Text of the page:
Trawling through the mountains of research for our book has made us think long and hard about the many factors involved in ageing well. We usually focus on what goes into our bodies, either through what we swallow or what we inhale. But what about all the things we put on our bodies?
Researchers still don’t fully understand how the thousands of chemicals we’re exposed to interact either with each other or with our cells, DNA or our microbiota. So a few months ago I decided to replace my ‘personal care’ products with less technologically complex and chemical-laden products. This meant swapping my big brand shampoos, moisturisers, lipsticks and sunscreens for organic or paraben-free products.
Needless to say I felt both despairing and ahead of the curve when recent research linked the chemicals in personal care products with the hormonal changes researchers now suggest may be linked to breast cancer and declining fertility. I’m not worried about declining fertility at my age, but my ears pricked up at the mention of breast cancer.
This isn’t the first time that ingredients used in cosmetics have been under the spotlight. The breast-cancer-paraben link was first mooted back in 2004, when a study from the University of Reading found traces of five parabens (a preservative used in beauty products to stop them going mouldy) in the breast tissue of 19 out of 20 women sampled, proving that parabens can pass into our bodies via our skin.
The debate has widened since then. This latest study (published in Environment International) claims to be the first exploring the way in which cosmetics and beauty products affect hormonal change in women. What interests me is its examination of the mix of chemicals we’re exposed to. Previous studies have looked at the impact of a single chemical – but most of us are swimming in a cocktail of chemicals and it’s often the reactions, and the accumulation over time, that are unknown and un-tested. This affects women more than men as we typically use many more beauty products, all of which enter our bodies via our skin.
In this study 509 urine samples were collected from 143 women aged 18 to 44, and measured for environmental chemicals like parabens (preservatives used to stop products going mouldy), and benzophenones (ultraviolet filters that prevent products from damage by sunlight, with variants used in sunscreen), both of which are widely used in products ranging from lip balm, nail varnish and tinted moisturiser to sunscreen and face-wash.
The study found that even low-level exposure to mixtures of chemicals affected reproductive hormone levels. It also found that certain chemical and UV filters were associated with decreased reproductive hormones when used in a multi-chemical situation (ie used alongside products containing different chemicals) while others were associated with increased reproductive hormones, confirming the infinite complexities of the chemicals we slap so carelessly (and sometimes expensively) on our skin.
The lead researcher explained “We may need to be careful about the chemicals in the beauty and personal care products we use. We have early indicators that chemicals such as parabens may increase estrogen levels. If this finding is confirmed by additional research, it could have implications for estrogen dependent diseases such as breast cancer.”
So. More research needed. But this week, another report popped up linking the chemicals in personal care products with the increasingly early puberty of boys and girls. Turns out that pregnant women are passing chemicals from personal care products through the umbilical cord to their unborn babies, affecting their babies’ hormonal development a decade later. “We know that some of the things we put on our bodies are getting into our bodies, either because they pass through the skin or we breathe them in or we inadvertently ingest them,” said associate professor, Kim Harley, author of the report.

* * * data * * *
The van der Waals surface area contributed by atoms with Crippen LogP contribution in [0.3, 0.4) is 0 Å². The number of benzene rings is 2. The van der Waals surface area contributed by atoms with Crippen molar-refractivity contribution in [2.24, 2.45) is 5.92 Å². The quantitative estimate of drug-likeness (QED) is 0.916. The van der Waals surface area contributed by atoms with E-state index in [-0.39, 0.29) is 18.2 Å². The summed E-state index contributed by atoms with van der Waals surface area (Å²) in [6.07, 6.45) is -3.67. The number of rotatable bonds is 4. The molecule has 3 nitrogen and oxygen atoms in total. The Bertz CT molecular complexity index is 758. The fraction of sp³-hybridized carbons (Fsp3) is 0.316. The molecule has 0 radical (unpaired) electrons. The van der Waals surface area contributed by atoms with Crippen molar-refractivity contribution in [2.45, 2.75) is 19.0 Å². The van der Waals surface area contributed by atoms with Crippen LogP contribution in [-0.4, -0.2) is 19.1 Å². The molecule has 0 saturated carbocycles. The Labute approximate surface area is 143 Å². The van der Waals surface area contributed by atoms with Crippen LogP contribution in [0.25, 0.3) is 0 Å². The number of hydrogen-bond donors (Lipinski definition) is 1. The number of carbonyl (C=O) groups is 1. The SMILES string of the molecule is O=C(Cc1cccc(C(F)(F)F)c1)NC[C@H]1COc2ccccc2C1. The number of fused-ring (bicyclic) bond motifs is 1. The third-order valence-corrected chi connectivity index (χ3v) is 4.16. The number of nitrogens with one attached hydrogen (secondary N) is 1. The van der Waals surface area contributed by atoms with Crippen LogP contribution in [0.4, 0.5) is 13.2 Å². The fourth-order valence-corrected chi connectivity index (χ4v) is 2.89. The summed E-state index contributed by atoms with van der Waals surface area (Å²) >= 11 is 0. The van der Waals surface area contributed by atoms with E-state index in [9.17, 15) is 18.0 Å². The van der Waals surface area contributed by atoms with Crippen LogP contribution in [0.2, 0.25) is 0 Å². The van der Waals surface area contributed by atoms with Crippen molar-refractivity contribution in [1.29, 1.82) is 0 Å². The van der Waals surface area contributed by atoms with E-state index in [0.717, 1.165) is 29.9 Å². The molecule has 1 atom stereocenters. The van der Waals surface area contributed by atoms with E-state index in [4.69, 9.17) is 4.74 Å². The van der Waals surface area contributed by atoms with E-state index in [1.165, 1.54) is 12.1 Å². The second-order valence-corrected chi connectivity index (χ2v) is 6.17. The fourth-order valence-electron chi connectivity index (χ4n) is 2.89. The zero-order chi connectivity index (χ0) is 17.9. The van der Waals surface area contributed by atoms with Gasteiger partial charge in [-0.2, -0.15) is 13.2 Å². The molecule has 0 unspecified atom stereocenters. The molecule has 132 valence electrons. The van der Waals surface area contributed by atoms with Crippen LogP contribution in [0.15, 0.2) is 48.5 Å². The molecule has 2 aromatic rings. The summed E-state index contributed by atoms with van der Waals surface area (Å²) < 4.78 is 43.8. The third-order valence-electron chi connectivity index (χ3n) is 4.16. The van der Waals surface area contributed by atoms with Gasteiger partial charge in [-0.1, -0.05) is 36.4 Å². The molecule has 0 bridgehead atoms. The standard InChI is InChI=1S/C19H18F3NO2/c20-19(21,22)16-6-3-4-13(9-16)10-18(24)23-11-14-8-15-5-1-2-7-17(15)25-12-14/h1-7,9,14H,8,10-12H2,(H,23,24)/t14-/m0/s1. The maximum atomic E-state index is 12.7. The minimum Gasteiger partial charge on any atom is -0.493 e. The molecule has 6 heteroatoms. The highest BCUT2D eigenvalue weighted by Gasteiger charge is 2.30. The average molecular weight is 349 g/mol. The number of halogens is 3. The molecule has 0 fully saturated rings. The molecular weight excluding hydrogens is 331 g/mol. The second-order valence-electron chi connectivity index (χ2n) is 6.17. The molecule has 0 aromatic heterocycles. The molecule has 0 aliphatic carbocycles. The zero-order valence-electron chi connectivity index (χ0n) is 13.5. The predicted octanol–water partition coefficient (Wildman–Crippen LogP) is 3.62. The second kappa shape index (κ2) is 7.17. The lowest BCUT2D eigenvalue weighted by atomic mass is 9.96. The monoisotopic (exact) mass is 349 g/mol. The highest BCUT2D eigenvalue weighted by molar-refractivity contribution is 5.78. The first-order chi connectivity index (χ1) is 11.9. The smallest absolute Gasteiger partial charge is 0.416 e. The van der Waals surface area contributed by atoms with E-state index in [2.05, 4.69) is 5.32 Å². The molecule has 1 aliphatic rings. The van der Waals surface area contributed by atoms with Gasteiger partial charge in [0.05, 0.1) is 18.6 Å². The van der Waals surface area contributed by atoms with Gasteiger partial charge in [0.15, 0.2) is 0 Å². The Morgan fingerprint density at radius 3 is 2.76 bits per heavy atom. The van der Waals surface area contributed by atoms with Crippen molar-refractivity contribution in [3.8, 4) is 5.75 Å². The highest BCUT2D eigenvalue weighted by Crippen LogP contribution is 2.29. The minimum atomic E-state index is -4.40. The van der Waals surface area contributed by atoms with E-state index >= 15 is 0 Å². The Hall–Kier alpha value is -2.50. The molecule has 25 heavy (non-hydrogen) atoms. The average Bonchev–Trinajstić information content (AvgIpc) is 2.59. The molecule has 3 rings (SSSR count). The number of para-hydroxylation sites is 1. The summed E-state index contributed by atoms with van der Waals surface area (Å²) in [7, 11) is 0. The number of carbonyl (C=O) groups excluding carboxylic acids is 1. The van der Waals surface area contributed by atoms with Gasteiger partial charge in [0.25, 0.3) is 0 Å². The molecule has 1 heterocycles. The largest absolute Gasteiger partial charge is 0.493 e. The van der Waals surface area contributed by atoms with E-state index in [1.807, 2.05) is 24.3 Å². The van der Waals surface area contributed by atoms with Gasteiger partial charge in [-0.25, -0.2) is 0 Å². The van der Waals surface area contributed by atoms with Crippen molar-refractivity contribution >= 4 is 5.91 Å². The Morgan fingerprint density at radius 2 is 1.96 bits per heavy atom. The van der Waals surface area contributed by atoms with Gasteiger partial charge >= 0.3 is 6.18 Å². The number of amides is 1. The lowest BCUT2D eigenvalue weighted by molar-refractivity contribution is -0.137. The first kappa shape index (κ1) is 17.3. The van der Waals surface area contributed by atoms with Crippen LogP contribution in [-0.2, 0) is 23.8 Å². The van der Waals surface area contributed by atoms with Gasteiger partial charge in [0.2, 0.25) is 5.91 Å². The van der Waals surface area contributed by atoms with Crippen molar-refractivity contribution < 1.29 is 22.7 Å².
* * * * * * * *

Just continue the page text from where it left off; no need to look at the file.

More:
Studies have already shown that exposure to the chemicals in beauty products can alter reproductive development in rats. Chemicals that have been implicated include phthalates, which are often found in scented products like perfumes, soaps and shampoos; and parabens. Sadly but unsurprisingly, parabens have, like plastic, been found in the intestines of marine wildlife with effects not yet fully understood.
It may turn out that long-term usage of multiple chemicals delivered via human skin is perfectly safe (let’s hope so), for ourselves and for the environment. But we just don’t know. Until then I’m steering clear of the big commercial chemical-laden brands, whatever they promise.
PRODUCTS WE LOVE
Fortunately there are lots of fabulous beauty products that aren’t chock full of chemicals. Look for the words ‘free from parabens’ and ‘free from synthetic colours and fragrances’. Or switch to certified organic products. But do keep an eye on the ‘use by’ dates, as products without parabens may have a shorter shelf life. I’m particularly pleased with:
- My Lavera serum – which also claims to counter pollution
- Green People shampoo and conditioner – as effective as the lavishly marketed products I used before.
- A gorgeous Avocado Pear Nourishing Night Cream from New Zealand company, Antipodes.
- An inexpensive face wash from Organic Surge
- Any Neal’s Yard product (Husband, are you reading this?)
Want to check out the products you’re using? Go to www.safecosmetics.org or there’s a comprehensive database at www.ewg.org where you can type in your favourite products and see how toxic (or not) they are: www.ewg.org/skindeep/#.W6qneWhKg2w will take you straight to the database. A score as close to zero is what you’re aiming for. If your product scores closer to 10, swap it for something that’s kinder to you and kinder to the environment.
Do share this with any beauty product junkies in your life… and send us any recommendations of your own. We’ll circulate them in our next post on the subject.